Full Text: Governor Bill Haslam's Inaugural Address

Saturday, January 15, 2011 | 07:01am

Inaugural Address
Governor Bill Haslam
January 15, 2011
Governor Ramsey… Speaker Harwell…
Members of the General Assembly…
Constitutional Officers…
Justices of the Supreme Court…
Distinguished Members of Tennessee’s Congressional Delegation…
Honored Guests…
and fellow Tennesseans…
Let me begin by thanking you for placing your confidence in me to serve as your Governor.
With humility, I accept your trust to be a responsible steward of our state’s resources.

As my friend Lamar Alexander says, being the Governor of your home State is a high honor, and if that state just happens to be Tennessee, well it doesn't get any better than that.
One Saturday night about eight months ago, Crissy and I were driving home from Henry County.  It was close to midnight as we came through Nashville, which I knew meant we would be getting home to Knoxville about 3 a.m.  As we drove down
I-40, I saw the lights illuminating our state capitol.
With many months and miles behind us, and quite a few more to go, I thought, "that’s a really beautiful building – but it sure does take a lot of work to get there."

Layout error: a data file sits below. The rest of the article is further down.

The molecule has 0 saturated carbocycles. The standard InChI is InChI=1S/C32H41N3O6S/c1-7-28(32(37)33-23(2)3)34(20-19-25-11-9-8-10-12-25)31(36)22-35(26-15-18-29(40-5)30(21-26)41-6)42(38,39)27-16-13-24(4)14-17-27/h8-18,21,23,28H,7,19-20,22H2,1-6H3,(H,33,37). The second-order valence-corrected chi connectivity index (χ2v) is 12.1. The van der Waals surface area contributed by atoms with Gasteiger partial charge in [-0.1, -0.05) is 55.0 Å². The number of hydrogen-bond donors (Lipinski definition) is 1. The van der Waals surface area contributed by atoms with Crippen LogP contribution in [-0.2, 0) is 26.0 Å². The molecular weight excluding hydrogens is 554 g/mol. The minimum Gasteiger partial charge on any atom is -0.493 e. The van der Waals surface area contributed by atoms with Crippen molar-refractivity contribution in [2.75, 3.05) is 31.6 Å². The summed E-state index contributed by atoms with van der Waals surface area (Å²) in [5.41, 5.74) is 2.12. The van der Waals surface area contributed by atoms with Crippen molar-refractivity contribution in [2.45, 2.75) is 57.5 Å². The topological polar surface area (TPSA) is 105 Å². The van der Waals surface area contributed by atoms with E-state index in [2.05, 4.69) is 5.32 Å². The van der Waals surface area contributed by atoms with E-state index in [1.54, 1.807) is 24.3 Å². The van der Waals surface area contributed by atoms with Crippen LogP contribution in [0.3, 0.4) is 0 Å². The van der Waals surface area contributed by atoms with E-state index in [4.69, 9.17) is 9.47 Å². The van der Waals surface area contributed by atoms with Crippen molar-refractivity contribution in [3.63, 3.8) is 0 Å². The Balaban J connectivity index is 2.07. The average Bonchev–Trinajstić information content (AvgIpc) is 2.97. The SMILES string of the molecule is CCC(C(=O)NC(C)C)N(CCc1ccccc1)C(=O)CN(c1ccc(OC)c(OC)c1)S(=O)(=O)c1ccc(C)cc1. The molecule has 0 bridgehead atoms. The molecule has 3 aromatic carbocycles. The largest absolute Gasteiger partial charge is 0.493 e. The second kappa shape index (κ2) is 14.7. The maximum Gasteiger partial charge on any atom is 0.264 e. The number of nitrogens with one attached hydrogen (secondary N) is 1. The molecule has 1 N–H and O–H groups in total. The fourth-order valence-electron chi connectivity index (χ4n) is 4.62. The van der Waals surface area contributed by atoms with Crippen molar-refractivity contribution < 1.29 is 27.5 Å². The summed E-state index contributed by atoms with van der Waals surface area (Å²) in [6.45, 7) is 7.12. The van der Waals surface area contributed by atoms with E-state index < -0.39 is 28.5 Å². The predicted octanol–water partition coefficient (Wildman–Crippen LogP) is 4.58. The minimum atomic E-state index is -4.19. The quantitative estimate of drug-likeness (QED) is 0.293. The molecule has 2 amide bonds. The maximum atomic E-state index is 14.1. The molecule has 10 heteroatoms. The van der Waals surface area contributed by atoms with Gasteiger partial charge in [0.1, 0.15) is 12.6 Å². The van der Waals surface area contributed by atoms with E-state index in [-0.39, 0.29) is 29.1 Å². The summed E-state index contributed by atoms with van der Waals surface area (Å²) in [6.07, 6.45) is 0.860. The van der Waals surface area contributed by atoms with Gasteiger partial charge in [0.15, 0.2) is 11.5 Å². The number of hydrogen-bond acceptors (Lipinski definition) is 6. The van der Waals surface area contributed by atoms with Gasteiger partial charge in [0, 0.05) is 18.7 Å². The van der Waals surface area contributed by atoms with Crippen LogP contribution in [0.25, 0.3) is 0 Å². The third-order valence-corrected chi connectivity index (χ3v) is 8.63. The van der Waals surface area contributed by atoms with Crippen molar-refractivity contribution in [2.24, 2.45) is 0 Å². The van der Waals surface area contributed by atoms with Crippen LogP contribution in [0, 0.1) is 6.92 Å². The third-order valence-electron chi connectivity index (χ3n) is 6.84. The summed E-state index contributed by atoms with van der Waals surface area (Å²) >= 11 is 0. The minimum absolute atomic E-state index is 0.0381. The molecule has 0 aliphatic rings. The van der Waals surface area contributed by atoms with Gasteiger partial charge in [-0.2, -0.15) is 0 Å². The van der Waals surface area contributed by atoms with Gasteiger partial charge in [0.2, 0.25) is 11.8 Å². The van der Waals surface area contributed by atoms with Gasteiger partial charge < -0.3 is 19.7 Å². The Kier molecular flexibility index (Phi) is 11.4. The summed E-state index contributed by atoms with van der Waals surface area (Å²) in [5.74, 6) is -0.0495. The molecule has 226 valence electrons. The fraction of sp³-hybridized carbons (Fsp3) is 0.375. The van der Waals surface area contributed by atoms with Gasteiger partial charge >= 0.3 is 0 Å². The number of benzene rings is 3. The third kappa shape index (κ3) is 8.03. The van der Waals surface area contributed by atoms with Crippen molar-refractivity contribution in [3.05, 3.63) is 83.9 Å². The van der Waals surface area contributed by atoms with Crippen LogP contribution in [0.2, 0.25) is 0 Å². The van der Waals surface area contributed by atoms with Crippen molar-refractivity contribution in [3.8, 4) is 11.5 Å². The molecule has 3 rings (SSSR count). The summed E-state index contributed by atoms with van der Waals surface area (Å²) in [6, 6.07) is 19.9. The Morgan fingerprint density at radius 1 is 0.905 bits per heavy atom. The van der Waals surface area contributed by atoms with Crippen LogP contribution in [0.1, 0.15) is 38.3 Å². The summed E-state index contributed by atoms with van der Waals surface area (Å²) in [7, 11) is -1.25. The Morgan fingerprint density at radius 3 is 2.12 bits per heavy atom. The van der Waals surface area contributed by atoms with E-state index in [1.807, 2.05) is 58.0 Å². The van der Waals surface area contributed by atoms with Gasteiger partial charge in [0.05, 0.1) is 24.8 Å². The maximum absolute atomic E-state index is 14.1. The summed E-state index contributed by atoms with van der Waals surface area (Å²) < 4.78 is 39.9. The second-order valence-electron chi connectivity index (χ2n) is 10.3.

I want to thank my wife, Crissy, who spent endless days with me traveling 120,000 miles across our state.  She joined me in shaking hundreds of thousands of hands, eating a thousand chicken dinners, knocking on countless doors and probably most painful for her, listening to me give the same speech about 2,000 times.  Somewhere along the way she later recounted, she had learned how to look at me adoringly without listening to a word I said.
To our children Annie, Leigh and Will and his wife, Hannah, thank you for your incredible support and encouragement along the way.
The road to public office traverses over paths that are long, challenging and often partisan.  Our democratic system asks good men and women to stand for election as Republican, Democrat or Independent.
After the voters speak freely and openly through the ballot box, the time comes to set aside those things that separate us, and join our hands and our hearts together to aspire to greatness.
Now is the time to help Tennessee reach its potential.
Speaking of aspiring to greatness, Governor Bredesen, thank you for a job well done. And to your wife, Andrea Conte, as First Lady you set the tone to raising awareness of crime victimization and crime prevention.  Thank you.